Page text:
We wouldn’t be where we are without Ferment, on so many levels. Alongside the brilliant audiences, it’s not just that Emma, Helen (and Kate and Lina before them) have encouraged, developed and commissioned our work – it’s the way they feed the broader conversation between everyone making and watching theatre in the city. They rock. And you rock. Yes, you.

What would you say the audience can expect in three words?
Songs / sidechains / bass.


Ferment Fortnight returns to the Bristol Old Vic Theatre stage 18-20 July. For more info and to book tickets, click here.

INKBLOC Ensemble Cast Bio | Alex

Ahead of their debut show, LEGO Beach, we sat down with INKBLOC Ensemble to discover a little more about this year’s Made in Bristol troupe.

Here we caught up with Alex to find out all about her Bristol Old Vic theatre background.



AlexWhat have you been involved in at the Bristol Old Vic and outside of Made in Bristol?
I was in young company for a term and I really enjoyed my time there, so I was determined to maintain my involvement with Bristol Old Vic. With this in mind I helped out back stage with the ‘Under a Cardboard Sea’ production, which was a great experience. Since then I had a role in ‘The Love of the Nightingale’ performance as Niobe, which was an amazing Young Company production to be a part of. Previously, I have studied at the North Bristol post 16 centre doing Drama, Literature and Performing Arts and have always tried to gear my studies towards performance.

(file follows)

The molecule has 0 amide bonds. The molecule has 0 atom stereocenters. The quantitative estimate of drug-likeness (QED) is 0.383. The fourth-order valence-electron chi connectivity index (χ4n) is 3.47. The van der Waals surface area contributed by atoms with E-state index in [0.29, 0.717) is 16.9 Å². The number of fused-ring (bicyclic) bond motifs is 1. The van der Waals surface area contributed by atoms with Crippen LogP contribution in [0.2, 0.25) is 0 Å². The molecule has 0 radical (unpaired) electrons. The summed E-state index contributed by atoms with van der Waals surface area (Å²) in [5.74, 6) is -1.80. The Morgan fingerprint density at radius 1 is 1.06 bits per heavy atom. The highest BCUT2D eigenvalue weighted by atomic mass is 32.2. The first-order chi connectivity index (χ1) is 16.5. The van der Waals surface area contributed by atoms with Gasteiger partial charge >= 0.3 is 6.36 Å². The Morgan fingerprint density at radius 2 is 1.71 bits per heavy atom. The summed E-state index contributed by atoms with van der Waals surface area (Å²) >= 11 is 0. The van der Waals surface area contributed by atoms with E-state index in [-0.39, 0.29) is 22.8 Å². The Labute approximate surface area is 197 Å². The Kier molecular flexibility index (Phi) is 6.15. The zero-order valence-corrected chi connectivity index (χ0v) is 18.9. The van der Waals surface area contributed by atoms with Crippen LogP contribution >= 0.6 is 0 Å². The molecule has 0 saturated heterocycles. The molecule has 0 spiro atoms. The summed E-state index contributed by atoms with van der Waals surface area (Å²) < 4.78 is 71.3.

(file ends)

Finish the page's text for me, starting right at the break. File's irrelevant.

What is this year for you?
For me, this year has been a right laugh but also a challenge.

Favourite thing about INKBLOC?
I didn’t expect to gain a place on this programme but when I did it opened up doors to be the best gap year! My favourite thing about INKBLOC is the cracking people; many a time I’ve been in hysterics with the gang, but we always knuckle down and create work and support each other

Plans for the future?
My plan for the future is to start university in September at Bath Spa and study acting.

Tell us something interesting?
I can quote all 9 seasons of RuPaul’s Drag Race (extraordinary show) and that I have a serious addiction to eating grated cheese out of the bag.


LEGO Beach is INKBLOC Ensemble’s debut show, on Walkabout at 1532 Performing Arts Centre 19-22 July. For more information and to book, click here